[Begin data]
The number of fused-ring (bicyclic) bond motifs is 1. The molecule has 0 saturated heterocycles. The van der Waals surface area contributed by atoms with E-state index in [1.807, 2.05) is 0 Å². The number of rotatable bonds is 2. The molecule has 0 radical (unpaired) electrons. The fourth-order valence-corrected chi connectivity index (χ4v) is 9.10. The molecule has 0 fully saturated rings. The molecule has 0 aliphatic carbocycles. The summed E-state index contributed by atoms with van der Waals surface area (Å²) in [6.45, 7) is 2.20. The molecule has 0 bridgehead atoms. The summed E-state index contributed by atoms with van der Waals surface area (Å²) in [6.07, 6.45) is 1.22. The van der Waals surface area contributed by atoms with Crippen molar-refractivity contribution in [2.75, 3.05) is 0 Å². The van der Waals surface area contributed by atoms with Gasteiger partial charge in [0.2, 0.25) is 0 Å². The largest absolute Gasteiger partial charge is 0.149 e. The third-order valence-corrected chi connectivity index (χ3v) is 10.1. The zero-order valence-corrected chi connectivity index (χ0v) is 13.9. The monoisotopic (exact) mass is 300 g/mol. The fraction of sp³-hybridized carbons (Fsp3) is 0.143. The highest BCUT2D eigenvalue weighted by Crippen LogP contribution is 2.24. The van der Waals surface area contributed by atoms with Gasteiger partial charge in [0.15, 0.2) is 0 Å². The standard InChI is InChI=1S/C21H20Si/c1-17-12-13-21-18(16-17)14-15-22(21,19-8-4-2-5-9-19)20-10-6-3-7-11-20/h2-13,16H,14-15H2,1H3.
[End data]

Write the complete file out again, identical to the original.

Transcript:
The number of fused-ring (bicyclic) bond motifs is 1. The molecule has 0 saturated heterocycles. The van der Waals surface area contributed by atoms with E-state index in [1.807, 2.05) is 0 Å². The number of rotatable bonds is 2. The molecule has 0 radical (unpaired) electrons. The fourth-order valence-corrected chi connectivity index (χ4v) is 9.10. The molecule has 0 fully saturated rings. The molecule has 0 aliphatic carbocycles. The summed E-state index contributed by atoms with van der Waals surface area (Å²) in [6.45, 7) is 2.20. The molecule has 0 bridgehead atoms. The summed E-state index contributed by atoms with van der Waals surface area (Å²) in [6.07, 6.45) is 1.22. The van der Waals surface area contributed by atoms with Crippen molar-refractivity contribution in [2.75, 3.05) is 0 Å². The van der Waals surface area contributed by atoms with Gasteiger partial charge in [0.2, 0.25) is 0 Å². The largest absolute Gasteiger partial charge is 0.149 e. The third-order valence-corrected chi connectivity index (χ3v) is 10.1. The zero-order valence-corrected chi connectivity index (χ0v) is 13.9. The monoisotopic (exact) mass is 300 g/mol. The fraction of sp³-hybridized carbons (Fsp3) is 0.143. The highest BCUT2D eigenvalue weighted by Crippen LogP contribution is 2.24. The van der Waals surface area contributed by atoms with Gasteiger partial charge in [0.15, 0.2) is 0 Å². The standard InChI is InChI=1S/C21H20Si/c1-17-12-13-21-18(16-17)14-15-22(21,19-8-4-2-5-9-19)20-10-6-3-7-11-20/h2-13,16H,14-15H2,1H3.